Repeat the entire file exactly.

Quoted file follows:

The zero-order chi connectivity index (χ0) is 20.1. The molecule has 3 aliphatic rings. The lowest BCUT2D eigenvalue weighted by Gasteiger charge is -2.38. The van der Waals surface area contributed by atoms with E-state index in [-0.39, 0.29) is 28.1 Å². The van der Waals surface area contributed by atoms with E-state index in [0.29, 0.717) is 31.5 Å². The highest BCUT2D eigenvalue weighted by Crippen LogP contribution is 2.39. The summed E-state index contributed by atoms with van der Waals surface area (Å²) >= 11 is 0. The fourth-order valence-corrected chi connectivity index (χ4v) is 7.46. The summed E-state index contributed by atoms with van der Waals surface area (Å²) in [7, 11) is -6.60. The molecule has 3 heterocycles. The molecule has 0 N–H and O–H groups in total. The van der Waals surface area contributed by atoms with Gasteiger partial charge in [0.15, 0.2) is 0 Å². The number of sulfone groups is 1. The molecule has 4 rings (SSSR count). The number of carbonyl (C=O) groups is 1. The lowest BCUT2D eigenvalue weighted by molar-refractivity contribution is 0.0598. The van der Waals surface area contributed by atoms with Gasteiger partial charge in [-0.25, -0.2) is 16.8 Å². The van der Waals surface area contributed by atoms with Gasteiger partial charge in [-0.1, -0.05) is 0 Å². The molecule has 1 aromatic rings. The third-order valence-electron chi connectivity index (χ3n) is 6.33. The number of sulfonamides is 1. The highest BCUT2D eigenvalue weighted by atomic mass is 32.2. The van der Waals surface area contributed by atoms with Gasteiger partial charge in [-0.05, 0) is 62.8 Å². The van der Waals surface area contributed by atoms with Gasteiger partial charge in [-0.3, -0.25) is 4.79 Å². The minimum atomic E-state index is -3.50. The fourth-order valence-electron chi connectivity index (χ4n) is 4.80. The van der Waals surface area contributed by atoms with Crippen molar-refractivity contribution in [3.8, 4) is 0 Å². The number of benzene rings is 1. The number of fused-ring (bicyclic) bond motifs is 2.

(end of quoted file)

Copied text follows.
The zero-order chi connectivity index (χ0) is 20.1. The molecule has 3 aliphatic rings. The lowest BCUT2D eigenvalue weighted by Gasteiger charge is -2.38. The van der Waals surface area contributed by atoms with E-state index in [-0.39, 0.29) is 28.1 Å². The van der Waals surface area contributed by atoms with E-state index in [0.29, 0.717) is 31.5 Å². The highest BCUT2D eigenvalue weighted by Crippen LogP contribution is 2.39. The summed E-state index contributed by atoms with van der Waals surface area (Å²) >= 11 is 0. The fourth-order valence-corrected chi connectivity index (χ4v) is 7.46. The summed E-state index contributed by atoms with van der Waals surface area (Å²) in [7, 11) is -6.60. The molecule has 3 heterocycles. The molecule has 0 N–H and O–H groups in total. The van der Waals surface area contributed by atoms with Gasteiger partial charge in [0.15, 0.2) is 0 Å². The number of sulfone groups is 1. The molecule has 4 rings (SSSR count). The number of carbonyl (C=O) groups is 1. The lowest BCUT2D eigenvalue weighted by molar-refractivity contribution is 0.0598. The van der Waals surface area contributed by atoms with Gasteiger partial charge in [-0.25, -0.2) is 16.8 Å². The van der Waals surface area contributed by atoms with Gasteiger partial charge in [-0.1, -0.05) is 0 Å². The molecule has 1 aromatic rings. The third-order valence-electron chi connectivity index (χ3n) is 6.33. The number of sulfonamides is 1. The highest BCUT2D eigenvalue weighted by atomic mass is 32.2. The van der Waals surface area contributed by atoms with Gasteiger partial charge in [-0.05, 0) is 62.8 Å². The van der Waals surface area contributed by atoms with Gasteiger partial charge in [-0.3, -0.25) is 4.79 Å². The minimum atomic E-state index is -3.50. The fourth-order valence-electron chi connectivity index (χ4n) is 4.80. The van der Waals surface area contributed by atoms with Crippen molar-refractivity contribution in [3.8, 4) is 0 Å². The number of benzene rings is 1. The number of fused-ring (bicyclic) bond motifs is 2.